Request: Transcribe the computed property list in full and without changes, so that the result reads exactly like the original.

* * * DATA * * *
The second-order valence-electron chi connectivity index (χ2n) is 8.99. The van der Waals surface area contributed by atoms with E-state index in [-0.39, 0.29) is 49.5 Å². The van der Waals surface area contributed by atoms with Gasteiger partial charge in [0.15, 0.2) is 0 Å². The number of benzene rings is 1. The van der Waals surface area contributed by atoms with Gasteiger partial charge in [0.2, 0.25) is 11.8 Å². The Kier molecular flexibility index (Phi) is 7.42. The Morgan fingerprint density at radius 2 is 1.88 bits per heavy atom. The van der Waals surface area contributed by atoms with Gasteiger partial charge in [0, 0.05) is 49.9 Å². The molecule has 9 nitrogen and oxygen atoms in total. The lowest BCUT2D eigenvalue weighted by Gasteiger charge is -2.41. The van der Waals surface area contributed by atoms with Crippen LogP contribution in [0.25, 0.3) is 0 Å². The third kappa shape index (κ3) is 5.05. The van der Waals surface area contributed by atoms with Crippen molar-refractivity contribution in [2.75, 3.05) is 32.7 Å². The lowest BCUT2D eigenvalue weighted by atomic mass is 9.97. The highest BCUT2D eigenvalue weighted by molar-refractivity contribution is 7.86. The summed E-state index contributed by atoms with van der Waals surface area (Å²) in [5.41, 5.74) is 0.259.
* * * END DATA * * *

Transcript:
The second-order valence-electron chi connectivity index (χ2n) is 8.99. The van der Waals surface area contributed by atoms with E-state index in [-0.39, 0.29) is 49.5 Å². The van der Waals surface area contributed by atoms with Gasteiger partial charge in [0.15, 0.2) is 0 Å². The number of benzene rings is 1. The van der Waals surface area contributed by atoms with Gasteiger partial charge in [0.2, 0.25) is 11.8 Å². The Kier molecular flexibility index (Phi) is 7.42. The Morgan fingerprint density at radius 2 is 1.88 bits per heavy atom. The van der Waals surface area contributed by atoms with Gasteiger partial charge in [0, 0.05) is 49.9 Å². The molecule has 9 nitrogen and oxygen atoms in total. The lowest BCUT2D eigenvalue weighted by Gasteiger charge is -2.41. The van der Waals surface area contributed by atoms with Crippen LogP contribution in [0.25, 0.3) is 0 Å². The third kappa shape index (κ3) is 5.05. The van der Waals surface area contributed by atoms with Crippen molar-refractivity contribution in [2.75, 3.05) is 32.7 Å². The lowest BCUT2D eigenvalue weighted by atomic mass is 9.97. The highest BCUT2D eigenvalue weighted by molar-refractivity contribution is 7.86. The summed E-state index contributed by atoms with van der Waals surface area (Å²) in [5.41, 5.74) is 0.259.